Short Cuts

RBG's Big Mistake

Frederick Wilmot-Smith

Ruth Bader Ginsburg died 46 days before November’s presidential election. The Senate majority leader, Mitch McConnell, almost immediately announced his intention to confirm a new justice. Just as immediately, he was accused of hypocrisy. Scalia died 269 days before the 2016 election and that, Republicans argued at the time, was too close to the election for it to be right to confirm a successor. What happened to the ‘constitutional principle’ invoked to block Garland’s appointment? There are various arguments. Ted Cruz claims that voters were drawn to Trump by his stance on the courts; Lindsey Graham invokes Democrats’ treatment of Kavanaugh at his confirmation hearing. These ‘arguments’ go nowhere. McConnell, though, pointed to the fact that the Senate in 2016 was ruled by ‘an opposite party’ to the president’s. The real principle here is power: whoever has control of the Senate decides whether its advice and consent will be given. The Republicans were in charge in 2016 and they are in charge now: they can exercise their power as they wish.

The Longplayer Assembly

Presented by Artangel, in association with the LRB: 24 leading thinkers converge in a non-stop 12-hour conversation relay, live online on Saturday 26 September, from 10 a.m. to 10 p.m. BST

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Impeaching Andrew Johnson

Eric Foner

It seems​ like ages have passed, not just nine months, since the all-consuming public issue in the United States was the impeachment of Donald Trump. The trial was a giant anticlimax, of course, its proceedings lacking witnesses, its outcome predetermined. That Trump remains in the White House reminds us that there is almost no way of unseating an American president, even one manifestly...

 

Sheets of Fire and Leaping Flames

Thomas Jones

Itmust have seemed like the end of the world, and for thousands of people it was. The Younger Pliny was 17 when he witnessed the eruption of Vesuvius in 79 AD. He described it many years later in two letters to Tacitus, who had asked him for an account of his uncle’s death. The Elder Pliny, now best known for his encyclopedic Naturalis Historia and for dying under the volcano, was...

 

In America’s Blood

Deborah Friedell

Financially, Trump’s victory was a disaster for the NRA: members became complacent with an ally in the White House, and dues dropped by $35 million. In the midterm elections, for the first time, the NRA was outspent by gun control advocacy groups, and they’ve had layoffs. All this has made them increasingly dependent on large donations from gun manufacturers, sometimes estimated to be at least 60 per cent of their income. It’s not just American money: a quarter of the guns in the US were made in Europe, and Austrians (Glock), Germans (SIG Sauer) and Italians (Beretta) have donated millions of dollars to the NRA in order to protect their biggest market. The interests of gun sellers and gun buyers often overlap, but not always. I used to wonder why the NRA seemed to value the right to carry a concealed gun over an openly carried one, until it was pointed out to me that gun manufacturers often make more money from accessories – waistband holsters, ankle holsters, jackets with special pockets, vegan leather handbags with gun compartments – than from the guns themselves.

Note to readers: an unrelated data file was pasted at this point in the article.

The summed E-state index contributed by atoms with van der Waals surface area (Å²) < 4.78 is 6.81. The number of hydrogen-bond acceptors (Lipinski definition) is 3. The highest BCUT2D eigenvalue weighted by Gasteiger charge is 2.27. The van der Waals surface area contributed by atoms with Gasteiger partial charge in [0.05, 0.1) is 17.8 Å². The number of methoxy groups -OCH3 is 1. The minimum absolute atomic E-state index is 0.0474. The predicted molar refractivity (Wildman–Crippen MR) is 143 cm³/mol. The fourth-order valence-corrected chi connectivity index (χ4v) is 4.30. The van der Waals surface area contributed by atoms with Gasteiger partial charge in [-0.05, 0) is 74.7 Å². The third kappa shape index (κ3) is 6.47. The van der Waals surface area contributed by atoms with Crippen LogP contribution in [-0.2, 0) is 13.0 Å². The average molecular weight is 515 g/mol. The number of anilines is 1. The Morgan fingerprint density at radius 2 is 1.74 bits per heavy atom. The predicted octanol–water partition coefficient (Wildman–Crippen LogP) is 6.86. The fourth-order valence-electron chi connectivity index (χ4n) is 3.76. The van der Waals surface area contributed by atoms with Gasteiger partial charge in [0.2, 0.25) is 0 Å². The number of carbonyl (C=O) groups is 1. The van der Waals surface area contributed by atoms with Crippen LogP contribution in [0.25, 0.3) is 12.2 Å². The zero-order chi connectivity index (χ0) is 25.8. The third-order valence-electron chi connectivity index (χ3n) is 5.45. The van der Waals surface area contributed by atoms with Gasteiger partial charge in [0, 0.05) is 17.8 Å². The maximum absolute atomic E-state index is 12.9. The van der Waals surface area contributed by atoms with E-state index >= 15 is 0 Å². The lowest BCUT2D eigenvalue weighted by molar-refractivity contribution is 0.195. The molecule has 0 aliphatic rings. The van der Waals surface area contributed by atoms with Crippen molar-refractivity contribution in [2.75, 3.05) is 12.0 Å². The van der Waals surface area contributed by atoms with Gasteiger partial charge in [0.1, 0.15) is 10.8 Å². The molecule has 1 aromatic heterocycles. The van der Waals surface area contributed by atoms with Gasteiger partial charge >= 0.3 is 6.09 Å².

The Women’s Liberation Movement

Jenny Turner

Iwaswashing up or something ten years ago when an episode of The Reunion with Sue MacGregor came on the radio, the one about the Women’s Liberation protesters who stormed the Miss World competition at the Royal Albert Hall in 1970. I must have known about it already, but it was like I’d never got the point. Listening to that programme, for some reason, took me right back into...

 

Those Pushy Habsburgs

Ferdinand Mount

PhilipHabsburg landed at Southampton on 20 July 1554 and married Mary Tudor five days later at Winchester Cathedral, where he was declared king ‘de jure uxoris’, though Parliament refused to let him be crowned, to his considerable annoyance. If Mary had borne him a son, there would have been a Habsburg dynasty in England. Unfortunately, her ghastly gynaecological difficulties,...

 

Flour Fixated

Bee Wilson

Notmany people have heard of Norman Borlaug, but his invention – the high-yield, short-straw wheat that fuelled the Green Revolution – is consumed every day by the majority of humans on the planet. Without Borlaug’s wheat, there would be no modern food as we know it. Everything from sandwiches to pizza to soy sauce to animal feed is manufactured from wheats adapted from...

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